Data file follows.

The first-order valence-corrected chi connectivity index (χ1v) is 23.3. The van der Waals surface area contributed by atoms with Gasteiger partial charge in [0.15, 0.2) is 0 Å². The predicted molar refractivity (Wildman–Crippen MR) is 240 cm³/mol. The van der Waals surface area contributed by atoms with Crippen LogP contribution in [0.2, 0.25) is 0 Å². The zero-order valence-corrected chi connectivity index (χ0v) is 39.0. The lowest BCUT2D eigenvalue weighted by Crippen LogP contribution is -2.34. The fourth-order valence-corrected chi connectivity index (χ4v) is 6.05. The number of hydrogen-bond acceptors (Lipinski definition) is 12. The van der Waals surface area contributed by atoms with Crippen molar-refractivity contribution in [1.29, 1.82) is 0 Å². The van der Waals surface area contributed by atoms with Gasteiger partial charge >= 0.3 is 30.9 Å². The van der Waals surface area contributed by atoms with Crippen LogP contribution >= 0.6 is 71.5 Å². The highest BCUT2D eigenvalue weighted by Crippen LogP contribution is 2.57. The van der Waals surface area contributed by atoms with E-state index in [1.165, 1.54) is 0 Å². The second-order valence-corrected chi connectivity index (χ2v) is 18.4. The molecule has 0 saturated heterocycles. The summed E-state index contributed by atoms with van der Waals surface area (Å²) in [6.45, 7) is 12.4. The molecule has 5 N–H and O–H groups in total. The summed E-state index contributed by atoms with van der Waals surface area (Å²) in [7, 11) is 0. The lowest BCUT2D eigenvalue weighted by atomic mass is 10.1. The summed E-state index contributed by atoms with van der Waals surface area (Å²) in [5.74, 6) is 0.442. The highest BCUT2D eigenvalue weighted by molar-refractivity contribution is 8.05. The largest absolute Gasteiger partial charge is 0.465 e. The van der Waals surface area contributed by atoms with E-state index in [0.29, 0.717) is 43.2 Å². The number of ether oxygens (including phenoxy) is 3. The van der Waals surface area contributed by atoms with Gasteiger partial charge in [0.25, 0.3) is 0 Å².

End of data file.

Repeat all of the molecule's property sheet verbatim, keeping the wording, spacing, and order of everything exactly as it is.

The first-order valence-corrected chi connectivity index (χ1v) is 23.3. The van der Waals surface area contributed by atoms with Gasteiger partial charge in [0.15, 0.2) is 0 Å². The predicted molar refractivity (Wildman–Crippen MR) is 240 cm³/mol. The van der Waals surface area contributed by atoms with Crippen LogP contribution in [0.2, 0.25) is 0 Å². The zero-order valence-corrected chi connectivity index (χ0v) is 39.0. The lowest BCUT2D eigenvalue weighted by Crippen LogP contribution is -2.34. The fourth-order valence-corrected chi connectivity index (χ4v) is 6.05. The number of hydrogen-bond acceptors (Lipinski definition) is 12. The van der Waals surface area contributed by atoms with Crippen molar-refractivity contribution in [1.29, 1.82) is 0 Å². The van der Waals surface area contributed by atoms with Gasteiger partial charge >= 0.3 is 30.9 Å². The van der Waals surface area contributed by atoms with Crippen LogP contribution >= 0.6 is 71.5 Å². The highest BCUT2D eigenvalue weighted by Crippen LogP contribution is 2.57. The van der Waals surface area contributed by atoms with E-state index in [1.165, 1.54) is 0 Å². The second-order valence-corrected chi connectivity index (χ2v) is 18.4. The molecule has 0 saturated heterocycles. The summed E-state index contributed by atoms with van der Waals surface area (Å²) in [6.45, 7) is 12.4. The molecule has 5 N–H and O–H groups in total. The summed E-state index contributed by atoms with van der Waals surface area (Å²) in [7, 11) is 0. The lowest BCUT2D eigenvalue weighted by atomic mass is 10.1. The summed E-state index contributed by atoms with van der Waals surface area (Å²) in [5.74, 6) is 0.442. The highest BCUT2D eigenvalue weighted by molar-refractivity contribution is 8.05. The largest absolute Gasteiger partial charge is 0.465 e. The van der Waals surface area contributed by atoms with E-state index in [0.29, 0.717) is 43.2 Å². The number of ether oxygens (including phenoxy) is 3. The van der Waals surface area contributed by atoms with Gasteiger partial charge in [0.25, 0.3) is 0 Å².